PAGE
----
First, Fourth, Fifth, Sixth and Fourteenth Amendments of the United States
Constitution, various Federal statutes including the Americans with Disabilities
Act, “the common law” of New York and New Jersey, “in addition [to] all other
rights raised and implicated herein.”
(Id. ¶¶ 1, 3, 4, 30.) The Amended
Complaint contains a “Constitutional Violations Summary,” enumerating an
assortment of claims ranging from “[t]heft and [e]xtortion” to fabrication of
(Id. pp. 10, 11.)
The list of “Injuries,” while extensive, rather
resembles a collection of constitutional violations (“First Amendment”) or civil
cause of action (“invasion of privacy”).
(Id. ¶ 53.)
Plaintiffs’ seek $35,000,000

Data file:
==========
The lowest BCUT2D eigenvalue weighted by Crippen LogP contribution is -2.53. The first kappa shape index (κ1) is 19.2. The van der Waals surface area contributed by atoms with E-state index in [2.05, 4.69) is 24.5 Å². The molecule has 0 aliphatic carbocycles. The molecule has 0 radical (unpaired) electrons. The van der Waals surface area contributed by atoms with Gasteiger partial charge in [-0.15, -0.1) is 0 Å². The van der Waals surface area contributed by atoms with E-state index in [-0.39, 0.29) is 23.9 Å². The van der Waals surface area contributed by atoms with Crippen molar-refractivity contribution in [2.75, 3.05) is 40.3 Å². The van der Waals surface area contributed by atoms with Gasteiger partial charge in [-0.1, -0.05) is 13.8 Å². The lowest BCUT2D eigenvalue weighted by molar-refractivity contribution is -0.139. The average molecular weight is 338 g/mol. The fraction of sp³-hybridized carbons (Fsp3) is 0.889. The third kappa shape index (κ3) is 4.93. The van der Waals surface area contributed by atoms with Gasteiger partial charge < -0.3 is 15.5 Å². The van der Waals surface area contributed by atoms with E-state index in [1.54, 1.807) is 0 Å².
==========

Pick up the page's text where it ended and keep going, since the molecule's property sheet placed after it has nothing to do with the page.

The Amended Complaint elsewhere alleges the existence of a “layered civil,
quasi-criminal and criminal prosecution conspirac[y]” that appears to involve the
New York City law enforcement authorities, prosecutors, and “judicial actors.”
(Id. ¶¶ 16, 17.)
There are references to a “domestic violence” temporary
restraining order dated April 5, 2018, constructive evictions, “perjurious
complaints,” “falsely sworn papers,” and “false 911 calls.”
(Id. ¶¶ 18, 19, 22, 42,
43.) Plaintiffs’ claims appear to be based, in part, on “[criminal] convictions
against Rudy Rosenberg[.]”
(Id. ¶ 27.)
The events giving rise to this lawsuit
evidently span from January of 2007 to September of 2018.
Amended Complaint includes citations to Federal case law.
(Id. ¶ 8.)
(Id. ¶¶ 23, 27, 38,
Plaintiffs Rudy and Eltha Jordan identify themselves as “visible minorities”
and claim to suffer from cognitive disabilities.
(Id. ¶¶ 9, 10.) The Amended
Complaint alleges that defendants “conspired and engaged in malicious civil
prosecution with racially discriminatory and retaliatory motives against
(Id. ¶ 36.)
There is a reference to a “racial assault[.]”
(Id. ¶ 45.)
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Plaintiffs filed the Motion on December 22, 2020.